The Climate Of The Galapagos Islands

The climate of the Galapagos Islands is classified as a tropical savanna climate.

The temperature range is relatively small, with an average high of around 86 F (30 C) and an average low of around 74 F (23 C).

The islands generally experience two seasons: a hot, humid rainy season from December to June, and a cooler, drier season from July to November.

There is little seasonal variation in temperature because the islands are located on the equator. However, there is significant variation in rainfall between different parts of the archipelago; the western side tends to be wetter than the eastern side.

The ocean surrounding the Galapagos Islands plays an important role in moderating the climate. It has a significant impact on the islands temperature and precipitation.

The water in this region is generally cool, as it comes from upwellings of colder water forced to rise by prevailing winds.

In addition, the ocean's currents bring cold water northward along the coast of South America before reaching the Galapagos Islands. This allows for cooler temperatures throughout most of the year than would otherwise be expected at these latitudes.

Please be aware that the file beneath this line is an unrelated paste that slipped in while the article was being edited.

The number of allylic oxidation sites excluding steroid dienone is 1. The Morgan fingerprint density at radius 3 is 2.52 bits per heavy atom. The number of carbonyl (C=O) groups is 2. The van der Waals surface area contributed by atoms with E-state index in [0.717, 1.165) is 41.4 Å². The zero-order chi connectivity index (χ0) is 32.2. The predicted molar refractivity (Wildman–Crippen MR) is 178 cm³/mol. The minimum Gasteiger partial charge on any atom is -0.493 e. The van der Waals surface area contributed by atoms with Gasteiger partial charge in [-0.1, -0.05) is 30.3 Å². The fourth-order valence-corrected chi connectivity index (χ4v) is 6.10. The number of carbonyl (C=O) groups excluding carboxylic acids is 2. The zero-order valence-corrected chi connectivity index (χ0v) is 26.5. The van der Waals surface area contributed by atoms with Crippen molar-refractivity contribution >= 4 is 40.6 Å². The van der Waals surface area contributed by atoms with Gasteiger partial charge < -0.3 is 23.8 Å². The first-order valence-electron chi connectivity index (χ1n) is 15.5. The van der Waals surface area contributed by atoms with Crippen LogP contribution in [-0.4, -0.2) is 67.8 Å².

The climate can also vary greatly between different parts of an island depending on factors such as the elevation of the landmasses and their proximity to bodies of water.

On San Cristobal Island, for example, there are two main climatic zones: one that receives more rain and is characterized by cloud forest vegetation, (the higher, western part of the island); and one that receives less rain and is characterized by arid scrubland vegetation (the lower, eastern part of the island).

The island's relatively small size also plays a role in its climate. This can be seen on San Cristobal Island, where temperatures may differ between beaches facing different directions due to varying wind patterns.

In addition, smaller landmasses are more susceptible to changes in weather than larger ones because they have less mass for absorbing or reflecting heat from the atmosphere. Smaller bodies of water such as lagoons may also experience greater temperature fluctuations than larger bodies of water such as oceans.